As a former It Girl and the biggest breakout star of the tiny-budget oughties movement known as mumblecore, Greta Gerwig knows something about making art out of nothing. But there’s been a whole lot less nothing in her remarkable six-year career than the blank wall faced by the title character of Frances Ha, named for a 27-year-old would-be dancer who still hasn’t gotten over the shock of being an adult.
“Well, it really is a fictional character,” Gerwig says on the line from a Toronto hotel. She again has the inside track in this: not only does she play Frances, she wrote the film’s screenplay with Noah Baumbach, who directed her opposite Ben Stiller in Greenberg.
“I gave this character every ounce of creative energy and freedom. And everything I could bring to it, I did. But it’s completely written and constructed—not a line is improvised—so I really feel that it is taken out of life and put on another plane.”
If you’re a hard-core moviegoer, you may have spotted the tall, wide-eyed blond—who turns 30 next month—in obscure pieces like LOL, Nights and Weekends, and Baghead. More recently, she was in higher profile fare like Lola Versus, Damsels in Distress, and Woody Allen’s To Rome With Love, generally playing a ditzier, big-pawed version of her poised and very smart self.
In Frances Ha, which opens Friday (June 21), the false sense of autobiography is heightened by the presence of Gerwig’s parents in a narrative detour to Sacramento—where she grew up—from Brooklyn, where most of the movie’s black-and-white action takes place.
“I had a very different experience of my 20s than Frances is having. I had a lot more luck and good feedback. My world was probably a lot bigger than Frances is finding it to be at 27, but, of course, I feel very connected to her, mainly through the possibility that it all could have gone a different way. Also, I know a lot of struggling artists in New York who are very talented but just haven’t had the breaks or haven’t found their real thing yet. I in no way feel anything was owed to me or that I’m better than anyone else. I had some luck, but I think you have to stay aware of how close you came to not making it happen.”
Baumbach, who’s 12 years older than Gerwig, usually depicts male characters—human and otherwise—in various stages of growingupitis. (As a director, he’s best known for The Squid and the Whale, but he also wrote the screenplays for Fantastic Mr. Fox, The Life Aquatic With Steve Zissou, and Madagascar 3.) Apparently, it took him a while to see where his cowriter was going with this female-centric story.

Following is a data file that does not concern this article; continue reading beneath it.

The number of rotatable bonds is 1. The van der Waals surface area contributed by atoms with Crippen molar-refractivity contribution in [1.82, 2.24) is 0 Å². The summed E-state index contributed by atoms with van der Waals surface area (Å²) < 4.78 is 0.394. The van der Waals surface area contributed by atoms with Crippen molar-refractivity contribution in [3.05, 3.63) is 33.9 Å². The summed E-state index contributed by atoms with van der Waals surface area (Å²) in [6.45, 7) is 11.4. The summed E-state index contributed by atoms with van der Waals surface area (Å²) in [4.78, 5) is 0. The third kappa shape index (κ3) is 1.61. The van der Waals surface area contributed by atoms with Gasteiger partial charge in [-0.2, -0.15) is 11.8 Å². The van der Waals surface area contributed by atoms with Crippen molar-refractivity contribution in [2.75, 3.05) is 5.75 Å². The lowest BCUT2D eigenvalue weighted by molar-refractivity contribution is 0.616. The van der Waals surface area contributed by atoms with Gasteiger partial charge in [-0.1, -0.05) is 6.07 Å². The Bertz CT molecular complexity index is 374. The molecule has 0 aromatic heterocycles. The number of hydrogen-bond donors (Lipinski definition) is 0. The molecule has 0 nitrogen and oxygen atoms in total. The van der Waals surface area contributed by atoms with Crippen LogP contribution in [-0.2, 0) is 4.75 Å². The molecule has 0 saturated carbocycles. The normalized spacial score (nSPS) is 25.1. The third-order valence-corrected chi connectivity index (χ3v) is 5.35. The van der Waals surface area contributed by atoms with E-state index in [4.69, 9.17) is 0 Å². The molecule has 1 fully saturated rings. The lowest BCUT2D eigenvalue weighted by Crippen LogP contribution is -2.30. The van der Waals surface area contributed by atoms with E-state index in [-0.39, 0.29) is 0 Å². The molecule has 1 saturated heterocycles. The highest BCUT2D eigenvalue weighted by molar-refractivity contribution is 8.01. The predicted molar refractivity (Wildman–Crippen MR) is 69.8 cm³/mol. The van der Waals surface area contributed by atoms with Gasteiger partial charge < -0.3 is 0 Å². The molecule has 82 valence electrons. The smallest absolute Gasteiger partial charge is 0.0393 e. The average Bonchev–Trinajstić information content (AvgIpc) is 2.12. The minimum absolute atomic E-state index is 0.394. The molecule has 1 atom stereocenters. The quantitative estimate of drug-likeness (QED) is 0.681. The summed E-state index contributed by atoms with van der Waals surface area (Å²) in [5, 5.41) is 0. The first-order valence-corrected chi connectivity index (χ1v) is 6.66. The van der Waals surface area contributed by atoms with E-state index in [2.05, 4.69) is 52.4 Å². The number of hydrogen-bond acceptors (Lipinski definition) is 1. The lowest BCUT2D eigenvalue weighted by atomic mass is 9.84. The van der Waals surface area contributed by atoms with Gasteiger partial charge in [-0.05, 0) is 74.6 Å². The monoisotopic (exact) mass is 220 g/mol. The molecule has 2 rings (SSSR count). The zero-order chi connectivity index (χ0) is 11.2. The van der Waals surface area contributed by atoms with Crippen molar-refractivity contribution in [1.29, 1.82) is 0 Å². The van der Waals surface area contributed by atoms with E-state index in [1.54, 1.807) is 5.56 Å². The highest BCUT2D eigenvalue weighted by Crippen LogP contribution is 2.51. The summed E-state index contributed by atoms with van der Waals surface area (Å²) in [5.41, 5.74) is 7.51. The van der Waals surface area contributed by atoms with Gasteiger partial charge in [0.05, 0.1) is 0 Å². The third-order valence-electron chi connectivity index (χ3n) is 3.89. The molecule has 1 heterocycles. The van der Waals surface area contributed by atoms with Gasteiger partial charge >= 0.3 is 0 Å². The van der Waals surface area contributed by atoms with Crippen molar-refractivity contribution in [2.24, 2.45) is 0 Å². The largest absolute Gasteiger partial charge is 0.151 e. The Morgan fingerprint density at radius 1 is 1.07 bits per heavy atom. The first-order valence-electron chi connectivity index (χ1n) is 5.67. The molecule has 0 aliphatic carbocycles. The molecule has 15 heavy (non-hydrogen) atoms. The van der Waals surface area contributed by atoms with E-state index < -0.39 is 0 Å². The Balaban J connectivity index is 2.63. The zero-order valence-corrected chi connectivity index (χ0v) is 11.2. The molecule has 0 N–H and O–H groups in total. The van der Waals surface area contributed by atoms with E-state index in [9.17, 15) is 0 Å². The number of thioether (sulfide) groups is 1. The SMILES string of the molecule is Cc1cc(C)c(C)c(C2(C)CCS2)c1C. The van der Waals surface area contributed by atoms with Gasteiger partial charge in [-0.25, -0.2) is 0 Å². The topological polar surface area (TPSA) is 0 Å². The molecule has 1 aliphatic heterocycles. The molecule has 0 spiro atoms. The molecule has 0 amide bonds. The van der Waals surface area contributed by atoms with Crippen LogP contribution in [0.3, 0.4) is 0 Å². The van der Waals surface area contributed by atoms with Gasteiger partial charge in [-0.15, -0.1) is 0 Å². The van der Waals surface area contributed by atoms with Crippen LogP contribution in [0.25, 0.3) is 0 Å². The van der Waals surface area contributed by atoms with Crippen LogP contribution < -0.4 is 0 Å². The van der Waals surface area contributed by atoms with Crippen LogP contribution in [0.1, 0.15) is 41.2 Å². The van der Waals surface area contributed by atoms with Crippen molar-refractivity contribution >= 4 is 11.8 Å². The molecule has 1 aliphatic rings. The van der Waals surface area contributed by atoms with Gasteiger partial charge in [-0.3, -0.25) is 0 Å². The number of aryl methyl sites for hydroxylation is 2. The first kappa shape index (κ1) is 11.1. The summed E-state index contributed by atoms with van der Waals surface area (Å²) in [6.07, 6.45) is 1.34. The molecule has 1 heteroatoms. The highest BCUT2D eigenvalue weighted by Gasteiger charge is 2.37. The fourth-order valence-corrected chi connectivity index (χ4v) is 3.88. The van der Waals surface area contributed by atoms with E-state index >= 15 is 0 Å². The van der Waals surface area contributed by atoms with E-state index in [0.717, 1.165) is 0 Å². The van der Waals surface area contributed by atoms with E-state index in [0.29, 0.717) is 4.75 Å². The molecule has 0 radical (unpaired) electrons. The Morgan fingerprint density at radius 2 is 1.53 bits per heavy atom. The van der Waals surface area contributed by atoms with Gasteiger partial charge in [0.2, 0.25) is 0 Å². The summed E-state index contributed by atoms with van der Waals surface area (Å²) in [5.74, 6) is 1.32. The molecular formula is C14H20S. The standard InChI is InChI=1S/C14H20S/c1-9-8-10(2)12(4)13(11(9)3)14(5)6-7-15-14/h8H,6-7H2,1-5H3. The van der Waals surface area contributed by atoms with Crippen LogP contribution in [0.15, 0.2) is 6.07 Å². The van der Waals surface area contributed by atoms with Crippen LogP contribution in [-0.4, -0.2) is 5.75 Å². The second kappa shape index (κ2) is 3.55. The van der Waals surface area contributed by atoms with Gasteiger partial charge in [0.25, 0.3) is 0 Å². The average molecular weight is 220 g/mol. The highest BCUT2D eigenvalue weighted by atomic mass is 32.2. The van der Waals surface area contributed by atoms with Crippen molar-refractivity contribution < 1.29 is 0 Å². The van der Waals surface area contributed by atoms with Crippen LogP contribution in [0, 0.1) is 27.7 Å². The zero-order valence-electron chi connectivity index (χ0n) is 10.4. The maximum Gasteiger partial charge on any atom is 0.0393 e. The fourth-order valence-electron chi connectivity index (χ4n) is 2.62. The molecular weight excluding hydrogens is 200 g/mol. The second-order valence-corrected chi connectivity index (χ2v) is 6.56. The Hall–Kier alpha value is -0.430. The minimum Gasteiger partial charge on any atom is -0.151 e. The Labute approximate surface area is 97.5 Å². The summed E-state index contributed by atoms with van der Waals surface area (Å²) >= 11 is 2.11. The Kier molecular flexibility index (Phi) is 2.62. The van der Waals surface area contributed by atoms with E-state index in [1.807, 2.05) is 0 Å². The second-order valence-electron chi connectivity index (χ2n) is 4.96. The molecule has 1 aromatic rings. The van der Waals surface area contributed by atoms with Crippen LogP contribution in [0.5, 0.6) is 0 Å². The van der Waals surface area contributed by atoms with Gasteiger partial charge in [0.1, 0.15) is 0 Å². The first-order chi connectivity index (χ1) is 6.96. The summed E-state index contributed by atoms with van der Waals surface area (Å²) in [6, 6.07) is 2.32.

“The movie’s really about friendship without sex,” she declares. “We weren’t that aware of generational differences while we were writing, but after we had the basic story in place, Noah told me that the kinds of friendships between men and women really weren’t possible when he was growing up.”
Gender roles come into casual scrutiny here. Gals are more like guys, straight men can seem feminine, and relationships are more fluid, if no less fraught with timeless angst. Certainly, the film plays into a certain pop-culture Zeitgeist, with the presence of Adam Driver as a temporary potential suitor reinforcing the vibe of HBO’s Girls.
“It really is just something in the air,” Gerwig asserts, “because we started writing this and shooting the movie before the whole Girls thing happened. What I think is unique about Frances Ha is that there is no emphasis on finding her a partner. At all. It may sound corny, but she really has to find herself first.”
If the movie offers any take-away (aside from the Chinese-food kind) that Gerwig can relate to, and one that gives her alter ego something like redemption, it’s that self-starting is the way to go for artists. The system has been working for her so far, but being picked first for the team isn’t always going to happen.
“Sitting and waiting is such an awful way to live, but it’s a big part of being an actor. Creating projects is really what’s happening these days. The chance to participate in your own career is a lot more exciting than just hoping that it all works out.”
Beyond all underlying messages, the writer-performer gets a big kick out of the name of her new movie.
“I know it sounds like such a small thing, but once we had the title, so much else about the character and story fell into place. And now that it’s done, I just love seeing it listed in between Fast & Furious 6 and Iron Man 3. And I still love the sound of it. Although in France, they pronounce it Frances Hey, so that gives it a whole different spin.”